Counter-speech is a more effective tool, even it falls short of a formal debate. When white nationalists held a “Unite the Right” rally in D.C. a year after Charlottesville, they were far outnumbered by counter-protesters. The message that sends is more powerful than what would be accomplished if the anti-racists refused to “dignify” the nationalists with a response.

Historically, the benefit of debating ideas, extreme or otherwise, seems to outweigh the harms. Not so long ago the idea of same sex marriage was dismissed as extreme. That “extreme” idea became a fundamental right through an exchange of ideas and heated debates over many years and in various venues.

THE BIG DEBATE: For more opposing view columns from Toronto Star contributors, click here.

Freedom of expression exists not to protect the views of those with whom we agree, but for exactly the opposite reason. It’s a freedom forged in the humble idea that no one has a monopoly over the truth.

If your primary goal is victory of your truth over others’ lies, then censuring extremists makes sense. That tactic is certainly democratic but it can also backfire. By contrast, allies can be won over through humility and sacrifice, by enlarging the community to tolerate difference.

Besides, history suggests that divisions eventually have to be healed rather than conquered. If a nasty debate is not the best means to that end, it’s better than a premature mic drop.

Michael Bryant is executive director at the Canadian Civil Liberties Association and was the 35th attorney general of Ontario.


Is debate an effective way of combating extremism? No
Nov. 13, 2018.   By

The Canadian Criminal Code prohibits the “wilful promotion of hatred” against members of racial and other groups. This ban on hate speech, though, catches only a narrow category of extreme expression — speech that vilifies the members of a group — and does not extend to more commonplace forms of bigotry.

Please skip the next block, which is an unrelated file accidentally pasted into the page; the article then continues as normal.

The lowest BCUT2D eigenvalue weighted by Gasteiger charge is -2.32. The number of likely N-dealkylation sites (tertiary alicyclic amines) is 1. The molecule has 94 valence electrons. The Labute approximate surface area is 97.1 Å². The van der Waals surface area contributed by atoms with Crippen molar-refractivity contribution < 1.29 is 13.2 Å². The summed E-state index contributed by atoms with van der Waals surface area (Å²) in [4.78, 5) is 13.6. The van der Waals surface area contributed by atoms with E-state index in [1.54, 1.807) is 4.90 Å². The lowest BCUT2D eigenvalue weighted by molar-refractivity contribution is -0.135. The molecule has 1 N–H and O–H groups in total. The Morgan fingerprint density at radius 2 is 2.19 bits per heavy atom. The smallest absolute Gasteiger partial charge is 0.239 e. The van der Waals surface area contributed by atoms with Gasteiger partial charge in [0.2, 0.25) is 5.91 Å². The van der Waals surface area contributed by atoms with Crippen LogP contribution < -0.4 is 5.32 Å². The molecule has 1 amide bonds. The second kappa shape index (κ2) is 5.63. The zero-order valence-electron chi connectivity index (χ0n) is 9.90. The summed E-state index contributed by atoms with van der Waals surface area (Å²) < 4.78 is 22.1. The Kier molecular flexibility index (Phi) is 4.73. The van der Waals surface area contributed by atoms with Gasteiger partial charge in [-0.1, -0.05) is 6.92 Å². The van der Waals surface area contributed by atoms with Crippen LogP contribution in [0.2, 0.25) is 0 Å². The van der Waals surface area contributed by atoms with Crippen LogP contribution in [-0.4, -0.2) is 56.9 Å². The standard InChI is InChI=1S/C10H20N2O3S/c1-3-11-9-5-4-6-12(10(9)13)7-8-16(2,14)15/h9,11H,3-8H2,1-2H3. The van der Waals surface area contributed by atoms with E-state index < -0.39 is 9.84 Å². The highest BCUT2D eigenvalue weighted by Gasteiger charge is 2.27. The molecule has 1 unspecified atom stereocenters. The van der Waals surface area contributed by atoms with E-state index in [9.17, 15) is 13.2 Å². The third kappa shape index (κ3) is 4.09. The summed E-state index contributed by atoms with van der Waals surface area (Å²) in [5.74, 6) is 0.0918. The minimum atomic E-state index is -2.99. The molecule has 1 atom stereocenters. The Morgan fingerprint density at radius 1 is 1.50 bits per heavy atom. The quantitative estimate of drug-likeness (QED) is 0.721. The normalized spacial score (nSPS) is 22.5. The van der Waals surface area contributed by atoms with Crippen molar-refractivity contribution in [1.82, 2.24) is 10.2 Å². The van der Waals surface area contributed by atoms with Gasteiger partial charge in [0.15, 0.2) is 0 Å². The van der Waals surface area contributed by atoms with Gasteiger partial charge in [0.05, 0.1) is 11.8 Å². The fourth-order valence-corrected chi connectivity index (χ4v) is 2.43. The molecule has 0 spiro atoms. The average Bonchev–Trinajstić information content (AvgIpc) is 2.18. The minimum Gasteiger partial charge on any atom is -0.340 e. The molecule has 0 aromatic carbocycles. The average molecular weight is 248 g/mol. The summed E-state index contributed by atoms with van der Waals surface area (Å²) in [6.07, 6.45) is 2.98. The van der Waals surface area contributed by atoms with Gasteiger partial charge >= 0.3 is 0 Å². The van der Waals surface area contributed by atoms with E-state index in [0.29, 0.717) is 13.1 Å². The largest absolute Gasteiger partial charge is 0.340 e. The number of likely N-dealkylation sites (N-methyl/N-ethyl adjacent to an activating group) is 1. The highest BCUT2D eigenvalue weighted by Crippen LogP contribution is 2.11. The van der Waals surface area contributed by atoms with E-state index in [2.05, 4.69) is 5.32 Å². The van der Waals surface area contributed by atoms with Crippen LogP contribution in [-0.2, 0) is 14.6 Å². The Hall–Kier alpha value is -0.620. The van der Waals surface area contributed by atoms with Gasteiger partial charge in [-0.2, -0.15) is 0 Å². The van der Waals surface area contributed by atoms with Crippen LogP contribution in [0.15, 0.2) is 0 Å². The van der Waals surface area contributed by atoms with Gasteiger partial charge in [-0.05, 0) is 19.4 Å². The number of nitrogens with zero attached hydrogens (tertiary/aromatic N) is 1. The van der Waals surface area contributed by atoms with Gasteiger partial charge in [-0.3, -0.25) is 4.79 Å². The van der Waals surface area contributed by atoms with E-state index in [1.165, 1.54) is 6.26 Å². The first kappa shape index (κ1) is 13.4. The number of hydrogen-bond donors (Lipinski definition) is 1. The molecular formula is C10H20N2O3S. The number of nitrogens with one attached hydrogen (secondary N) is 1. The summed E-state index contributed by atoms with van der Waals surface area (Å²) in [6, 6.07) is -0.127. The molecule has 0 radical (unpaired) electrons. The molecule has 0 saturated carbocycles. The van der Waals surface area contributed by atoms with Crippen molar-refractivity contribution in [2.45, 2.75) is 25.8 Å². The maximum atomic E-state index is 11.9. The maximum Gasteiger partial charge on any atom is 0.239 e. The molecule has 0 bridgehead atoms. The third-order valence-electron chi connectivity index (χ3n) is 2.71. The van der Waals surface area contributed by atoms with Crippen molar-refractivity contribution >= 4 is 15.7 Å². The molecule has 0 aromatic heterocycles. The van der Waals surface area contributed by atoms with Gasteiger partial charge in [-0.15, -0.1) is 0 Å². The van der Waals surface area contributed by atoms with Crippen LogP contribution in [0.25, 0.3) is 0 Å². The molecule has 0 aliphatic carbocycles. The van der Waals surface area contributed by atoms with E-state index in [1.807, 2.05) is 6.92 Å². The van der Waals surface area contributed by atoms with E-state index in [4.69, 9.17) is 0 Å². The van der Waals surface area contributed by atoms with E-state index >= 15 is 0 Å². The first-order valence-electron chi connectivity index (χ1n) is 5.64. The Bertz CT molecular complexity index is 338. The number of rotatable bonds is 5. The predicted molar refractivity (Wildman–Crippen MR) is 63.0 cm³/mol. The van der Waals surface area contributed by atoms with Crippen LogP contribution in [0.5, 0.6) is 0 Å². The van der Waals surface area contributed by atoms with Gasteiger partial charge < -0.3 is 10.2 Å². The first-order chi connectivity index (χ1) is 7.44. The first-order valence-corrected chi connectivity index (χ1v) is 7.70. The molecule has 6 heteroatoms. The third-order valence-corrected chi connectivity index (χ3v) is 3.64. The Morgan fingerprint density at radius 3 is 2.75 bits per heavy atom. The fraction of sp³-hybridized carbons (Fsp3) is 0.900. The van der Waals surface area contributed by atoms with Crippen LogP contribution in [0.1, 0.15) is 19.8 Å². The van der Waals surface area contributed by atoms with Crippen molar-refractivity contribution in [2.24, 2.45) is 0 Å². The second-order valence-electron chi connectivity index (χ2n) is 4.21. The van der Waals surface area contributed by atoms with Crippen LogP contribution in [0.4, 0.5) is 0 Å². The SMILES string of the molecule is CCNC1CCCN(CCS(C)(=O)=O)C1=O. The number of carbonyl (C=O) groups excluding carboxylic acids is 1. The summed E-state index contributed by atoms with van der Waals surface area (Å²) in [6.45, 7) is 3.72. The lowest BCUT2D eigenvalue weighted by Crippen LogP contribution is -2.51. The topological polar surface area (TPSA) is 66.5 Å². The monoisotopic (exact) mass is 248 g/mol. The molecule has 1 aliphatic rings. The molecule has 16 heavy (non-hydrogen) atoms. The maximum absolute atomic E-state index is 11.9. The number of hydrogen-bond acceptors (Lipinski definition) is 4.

Despite our commitment to freedom of expression, we recognize that the extreme or radical edge of discriminatory speech that is hateful in its content, and visceral or irrational in its appeal, carries significant risks.

Because less extreme forms of discriminatory speech circulate widely in society, they cannot simply be removed through censorship. Any attempt to do so would require extraordinary intervention by the state. Because odious attitudes are so pervasive, it is vital that they be confronted and contested in the public sphere. But this does not mean they should be treated as legitimate positions and offered a platform to which few others have access.

Most (but probably not all) of the coded or racist words uttered by individuals like Steve Bannon or Faith Goldy are not extreme enough to breach Canadian hate speech law.

And so, when Goldy is invited to speak to university students, or Bannon is invited to participate in the Munk Debates, the issue is not whether their words should be censored, as if that were possible in the era of the internet. Instead it is whether they should be given a platform from which to speak. Even if Bannon and Goldy have a right to say the things they say, that is not a reason to amplify their words, and give them legitimacy.